NHS community hospitals: A future resource for communities?
NHS community hospitals across the country are gradually being replaced with newer facilities or being shut down.
Their demise has seen a spate of campaign groups pop up driven purely with the aim of preserving the facilities for the community they originally served.
In Somerset, two community hospitals currently lie empty in Minehead and Frome.
The hope in Frome is to turn the old hospital into a free school - and the planning application is due to be handed into the council in the new year.
In Minehead, the hospital is a much-loved landmark in the town centre.
Since its closure, the Minehead Development Trust has been putting in the groundwork to try to buy the building to turn it into a community hub.Community asset
The group is helping to create a town museum based in the hospital building.
Jenny Lennon-Wood, chairman of the Minehead Development Trust, said: "The asset is now registered for the community interest and Minehead Development Trust will have an opportunity, if the site is put on the market to put together a bid and successfully we hope, acquire the site."
The hope is by registering this as a community asset, it will strengthen the trust's bid to buy the building from NHS Somerset.
- Before the NHS was set up in 1948, community hospitals were set up by the municipalities, charities or wealthy benefactors
- They would offer beds for convalescence but no surgery would be carried out
- About 20 years ago they served as a "bridge" between home and district hospitals where patients would be admitted by their own GP
- Many community hospitals now have diagnostic equipment such as X-rays and ultrasound
- Although the number of beds has generally been reduced, the turnover of patients is much higher
But from April 2013, a new company called NHS Property Services Ltd will take over from the NHS to maintain and manage NHS buildings across the country.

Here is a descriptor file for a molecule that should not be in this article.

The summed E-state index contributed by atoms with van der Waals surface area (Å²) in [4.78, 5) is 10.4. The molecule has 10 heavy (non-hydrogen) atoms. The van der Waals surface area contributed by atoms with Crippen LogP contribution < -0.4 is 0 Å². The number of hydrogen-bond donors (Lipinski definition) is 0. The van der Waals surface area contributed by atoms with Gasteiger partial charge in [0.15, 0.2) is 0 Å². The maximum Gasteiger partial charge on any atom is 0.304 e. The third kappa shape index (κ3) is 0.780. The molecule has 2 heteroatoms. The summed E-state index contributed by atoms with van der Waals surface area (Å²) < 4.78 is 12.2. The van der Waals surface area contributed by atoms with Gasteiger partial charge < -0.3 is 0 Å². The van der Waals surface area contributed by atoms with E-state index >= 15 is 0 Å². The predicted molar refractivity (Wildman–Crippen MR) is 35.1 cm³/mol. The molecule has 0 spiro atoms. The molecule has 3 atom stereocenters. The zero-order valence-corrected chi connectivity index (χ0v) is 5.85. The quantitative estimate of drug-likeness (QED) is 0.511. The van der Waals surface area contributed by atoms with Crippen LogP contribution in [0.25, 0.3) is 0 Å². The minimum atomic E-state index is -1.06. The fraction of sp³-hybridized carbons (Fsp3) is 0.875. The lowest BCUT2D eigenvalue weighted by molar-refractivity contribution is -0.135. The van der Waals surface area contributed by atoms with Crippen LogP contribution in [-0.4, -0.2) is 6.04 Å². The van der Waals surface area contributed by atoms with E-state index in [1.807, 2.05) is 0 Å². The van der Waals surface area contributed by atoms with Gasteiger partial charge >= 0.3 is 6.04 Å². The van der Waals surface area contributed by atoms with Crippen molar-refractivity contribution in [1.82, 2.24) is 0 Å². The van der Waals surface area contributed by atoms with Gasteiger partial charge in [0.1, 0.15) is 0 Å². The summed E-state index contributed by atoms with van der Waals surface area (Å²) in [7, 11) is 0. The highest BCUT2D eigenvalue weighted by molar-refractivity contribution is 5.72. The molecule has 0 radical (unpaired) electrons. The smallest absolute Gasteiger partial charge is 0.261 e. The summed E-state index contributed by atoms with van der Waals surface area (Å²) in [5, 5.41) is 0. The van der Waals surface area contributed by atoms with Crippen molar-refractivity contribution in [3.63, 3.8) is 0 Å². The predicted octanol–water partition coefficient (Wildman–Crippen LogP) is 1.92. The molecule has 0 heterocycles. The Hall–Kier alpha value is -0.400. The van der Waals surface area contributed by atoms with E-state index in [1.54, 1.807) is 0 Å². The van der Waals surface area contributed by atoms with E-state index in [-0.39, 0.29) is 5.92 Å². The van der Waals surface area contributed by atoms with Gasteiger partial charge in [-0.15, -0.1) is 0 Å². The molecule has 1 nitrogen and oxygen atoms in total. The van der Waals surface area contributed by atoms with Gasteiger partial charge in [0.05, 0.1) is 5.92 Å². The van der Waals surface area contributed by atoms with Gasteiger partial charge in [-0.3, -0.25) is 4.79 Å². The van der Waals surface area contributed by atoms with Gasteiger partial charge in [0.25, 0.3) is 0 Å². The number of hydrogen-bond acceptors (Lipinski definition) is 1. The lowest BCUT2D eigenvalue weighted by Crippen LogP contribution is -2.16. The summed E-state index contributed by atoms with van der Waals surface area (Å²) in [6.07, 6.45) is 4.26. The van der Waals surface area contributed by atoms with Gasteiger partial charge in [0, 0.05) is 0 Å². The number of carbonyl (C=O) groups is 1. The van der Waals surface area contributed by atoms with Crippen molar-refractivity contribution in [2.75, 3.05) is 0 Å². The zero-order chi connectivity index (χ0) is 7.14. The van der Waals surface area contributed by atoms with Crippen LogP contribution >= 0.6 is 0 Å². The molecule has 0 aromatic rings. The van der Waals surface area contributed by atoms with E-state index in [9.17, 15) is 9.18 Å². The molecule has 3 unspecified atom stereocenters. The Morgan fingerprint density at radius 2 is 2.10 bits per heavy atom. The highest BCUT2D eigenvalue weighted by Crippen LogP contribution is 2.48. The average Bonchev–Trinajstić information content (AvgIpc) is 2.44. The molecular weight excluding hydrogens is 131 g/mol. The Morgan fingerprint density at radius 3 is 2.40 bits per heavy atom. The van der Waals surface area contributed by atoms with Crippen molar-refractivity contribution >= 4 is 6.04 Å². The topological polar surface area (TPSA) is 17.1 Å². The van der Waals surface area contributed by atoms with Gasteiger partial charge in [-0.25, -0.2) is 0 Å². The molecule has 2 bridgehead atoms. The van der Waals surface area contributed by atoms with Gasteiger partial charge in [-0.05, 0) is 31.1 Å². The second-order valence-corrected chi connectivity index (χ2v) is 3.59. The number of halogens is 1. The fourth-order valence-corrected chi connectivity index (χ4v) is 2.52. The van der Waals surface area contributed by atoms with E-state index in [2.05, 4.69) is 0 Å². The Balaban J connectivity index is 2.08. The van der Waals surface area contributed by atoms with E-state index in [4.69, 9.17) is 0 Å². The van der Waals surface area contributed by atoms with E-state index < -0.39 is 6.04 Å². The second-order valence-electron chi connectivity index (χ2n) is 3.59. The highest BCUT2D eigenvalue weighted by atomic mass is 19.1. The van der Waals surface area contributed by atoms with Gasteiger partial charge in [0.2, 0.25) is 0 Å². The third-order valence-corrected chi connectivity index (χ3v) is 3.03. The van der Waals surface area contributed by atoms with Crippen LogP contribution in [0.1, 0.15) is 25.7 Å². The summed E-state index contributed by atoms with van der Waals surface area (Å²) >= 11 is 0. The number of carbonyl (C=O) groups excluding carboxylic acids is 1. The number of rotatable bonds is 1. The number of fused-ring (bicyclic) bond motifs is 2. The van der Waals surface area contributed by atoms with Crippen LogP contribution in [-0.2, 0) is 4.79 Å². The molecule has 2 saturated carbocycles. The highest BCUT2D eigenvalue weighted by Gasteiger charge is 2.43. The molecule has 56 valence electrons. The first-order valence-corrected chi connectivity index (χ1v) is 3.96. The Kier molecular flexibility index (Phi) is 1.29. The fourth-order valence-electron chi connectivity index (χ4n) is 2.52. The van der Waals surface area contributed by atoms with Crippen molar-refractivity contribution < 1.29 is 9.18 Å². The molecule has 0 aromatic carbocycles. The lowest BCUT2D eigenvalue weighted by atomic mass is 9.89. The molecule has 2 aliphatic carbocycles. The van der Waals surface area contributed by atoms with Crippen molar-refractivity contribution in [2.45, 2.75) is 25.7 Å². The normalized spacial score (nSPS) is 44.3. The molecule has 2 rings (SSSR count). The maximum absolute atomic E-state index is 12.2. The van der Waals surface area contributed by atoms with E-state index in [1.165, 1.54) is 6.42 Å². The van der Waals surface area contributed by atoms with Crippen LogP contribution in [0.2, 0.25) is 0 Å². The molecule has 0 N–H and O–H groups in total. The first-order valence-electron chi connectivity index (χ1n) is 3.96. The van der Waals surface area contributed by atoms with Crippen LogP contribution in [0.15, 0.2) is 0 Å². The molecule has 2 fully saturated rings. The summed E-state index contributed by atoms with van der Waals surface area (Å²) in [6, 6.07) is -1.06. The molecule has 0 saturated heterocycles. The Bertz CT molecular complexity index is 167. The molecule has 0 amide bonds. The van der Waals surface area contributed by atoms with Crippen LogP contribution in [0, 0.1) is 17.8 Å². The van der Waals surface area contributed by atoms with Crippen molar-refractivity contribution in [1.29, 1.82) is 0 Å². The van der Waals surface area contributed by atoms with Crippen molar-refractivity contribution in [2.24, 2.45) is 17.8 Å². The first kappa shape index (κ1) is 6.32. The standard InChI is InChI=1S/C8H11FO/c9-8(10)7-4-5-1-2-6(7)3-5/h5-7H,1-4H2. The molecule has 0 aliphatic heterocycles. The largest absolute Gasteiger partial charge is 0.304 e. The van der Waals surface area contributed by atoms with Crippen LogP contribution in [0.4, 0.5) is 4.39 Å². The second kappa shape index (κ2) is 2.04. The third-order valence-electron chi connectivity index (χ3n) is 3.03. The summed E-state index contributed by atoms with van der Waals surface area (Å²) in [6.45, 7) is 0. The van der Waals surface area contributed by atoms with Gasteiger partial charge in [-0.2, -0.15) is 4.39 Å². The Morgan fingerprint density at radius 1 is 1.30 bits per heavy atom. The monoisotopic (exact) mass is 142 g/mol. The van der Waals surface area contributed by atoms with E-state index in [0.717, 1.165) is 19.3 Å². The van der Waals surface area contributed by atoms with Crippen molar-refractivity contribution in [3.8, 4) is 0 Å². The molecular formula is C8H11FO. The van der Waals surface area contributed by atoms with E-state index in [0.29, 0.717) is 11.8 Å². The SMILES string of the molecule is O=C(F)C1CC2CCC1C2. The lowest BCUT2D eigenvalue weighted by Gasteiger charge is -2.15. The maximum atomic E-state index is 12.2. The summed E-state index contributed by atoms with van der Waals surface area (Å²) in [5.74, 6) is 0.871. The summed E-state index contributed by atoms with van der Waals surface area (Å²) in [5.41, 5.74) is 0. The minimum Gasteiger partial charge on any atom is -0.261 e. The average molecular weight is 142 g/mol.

"We understand this is effectively an arm of the treasury and if the site does go to that company before we've managed to get a bid together, it will be sold off very rapidly," added Ms Lennon-Wood.
In other parts of the West Country the future of community hospitals is equally uncertain.
A campaign has been running in Westbury to prove the original ownership of Westbury Community Hospital, which now lies empty and unused.
According to resident Eddie Bridges, the hospital was built with funding from local families, and should therefore be put back into the ownership of the community.
But this seems unlikely to happen.
A spokesman for NHS Wiltshire said: "Westbury Community Hospital was transferred in 1948 as part of the nationalisation of the health services when the NHS was created.
"The site has been transferred between numerous NHS bodies since 1948 but has remained in the ownership of the NHS."'Focal point'
The Friends of Westbury Hospital group has said it hoped the building would be used as some kind of benefit to the community - such as an old people's home.
In Gloucestershire the case is more clear cut for Winchcombe Hospital.
Because the site was originally gifted to the primary care trust, a proportion of the assets of the sale will eventually be given to the local community.
But this rests on the site being sold. It has been put on the market but no buyers have yet been found.
Back in Somerset, the hope is for NHS Somerset and Minehead Development Trust to strike a deal before time runs out.
The group will be given a six-month window once the property is put on the market, to put the bid together and secure the necessary funding.
The trust has already managed to raise £12,000 through its Community Pledges Scheme.
In the new year, it also plans to secure Heritage Lottery Funding and other grants.
"We're hoping that some of the social elements will hold sway to some extent. This is a site that the community really loves, they love this building - it's a fantastic focal point for the community hub.
"It's an ideal point to bring in community services and know that the community would come into that point because they're used to being it as a focus for the town.
"I feel very upbeat about it - we are just hoping it will pay off."